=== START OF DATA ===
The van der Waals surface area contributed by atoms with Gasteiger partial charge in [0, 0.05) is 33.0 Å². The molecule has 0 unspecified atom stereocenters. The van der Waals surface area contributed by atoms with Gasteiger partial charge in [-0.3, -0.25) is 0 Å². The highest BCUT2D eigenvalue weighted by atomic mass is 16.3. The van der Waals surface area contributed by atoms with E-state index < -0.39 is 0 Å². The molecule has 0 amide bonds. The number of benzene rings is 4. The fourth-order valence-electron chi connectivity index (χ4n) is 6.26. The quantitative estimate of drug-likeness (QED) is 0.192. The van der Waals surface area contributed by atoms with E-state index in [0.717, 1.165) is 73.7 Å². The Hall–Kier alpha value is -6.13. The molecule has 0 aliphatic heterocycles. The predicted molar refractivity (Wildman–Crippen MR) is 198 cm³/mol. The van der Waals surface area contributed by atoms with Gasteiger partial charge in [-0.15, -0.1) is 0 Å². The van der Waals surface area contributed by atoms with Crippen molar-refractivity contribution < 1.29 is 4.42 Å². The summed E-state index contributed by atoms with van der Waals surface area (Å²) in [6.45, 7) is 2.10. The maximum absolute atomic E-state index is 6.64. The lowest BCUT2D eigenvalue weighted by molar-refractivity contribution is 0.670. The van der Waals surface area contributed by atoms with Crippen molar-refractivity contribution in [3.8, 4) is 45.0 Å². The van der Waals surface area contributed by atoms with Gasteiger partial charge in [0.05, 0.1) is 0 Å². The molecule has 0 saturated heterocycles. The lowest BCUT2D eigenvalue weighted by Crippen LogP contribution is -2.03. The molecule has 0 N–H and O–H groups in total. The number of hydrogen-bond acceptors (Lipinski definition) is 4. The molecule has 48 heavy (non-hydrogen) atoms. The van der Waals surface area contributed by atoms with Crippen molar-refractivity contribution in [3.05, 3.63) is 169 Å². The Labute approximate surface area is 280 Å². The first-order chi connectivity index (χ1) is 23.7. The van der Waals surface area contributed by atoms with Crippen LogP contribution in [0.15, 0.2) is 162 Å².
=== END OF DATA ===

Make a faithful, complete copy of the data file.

The van der Waals surface area contributed by atoms with Gasteiger partial charge in [0, 0.05) is 33.0 Å². The molecule has 0 unspecified atom stereocenters. The van der Waals surface area contributed by atoms with Gasteiger partial charge in [-0.3, -0.25) is 0 Å². The highest BCUT2D eigenvalue weighted by atomic mass is 16.3. The van der Waals surface area contributed by atoms with E-state index < -0.39 is 0 Å². The molecule has 0 amide bonds. The number of benzene rings is 4. The fourth-order valence-electron chi connectivity index (χ4n) is 6.26. The quantitative estimate of drug-likeness (QED) is 0.192. The van der Waals surface area contributed by atoms with E-state index in [0.717, 1.165) is 73.7 Å². The Hall–Kier alpha value is -6.13. The molecule has 0 aliphatic heterocycles. The predicted molar refractivity (Wildman–Crippen MR) is 198 cm³/mol. The van der Waals surface area contributed by atoms with Gasteiger partial charge in [-0.15, -0.1) is 0 Å². The van der Waals surface area contributed by atoms with Crippen molar-refractivity contribution < 1.29 is 4.42 Å². The summed E-state index contributed by atoms with van der Waals surface area (Å²) in [6.45, 7) is 2.10. The maximum absolute atomic E-state index is 6.64. The lowest BCUT2D eigenvalue weighted by molar-refractivity contribution is 0.670. The van der Waals surface area contributed by atoms with Crippen molar-refractivity contribution in [3.8, 4) is 45.0 Å². The van der Waals surface area contributed by atoms with Gasteiger partial charge in [0.05, 0.1) is 0 Å². The molecule has 0 saturated heterocycles. The lowest BCUT2D eigenvalue weighted by Crippen LogP contribution is -2.03. The molecule has 0 N–H and O–H groups in total. The number of hydrogen-bond acceptors (Lipinski definition) is 4. The molecule has 48 heavy (non-hydrogen) atoms. The van der Waals surface area contributed by atoms with Crippen molar-refractivity contribution in [3.05, 3.63) is 169 Å². The Labute approximate surface area is 280 Å². The first-order chi connectivity index (χ1) is 23.7. The van der Waals surface area contributed by atoms with Crippen LogP contribution in [0.15, 0.2) is 162 Å².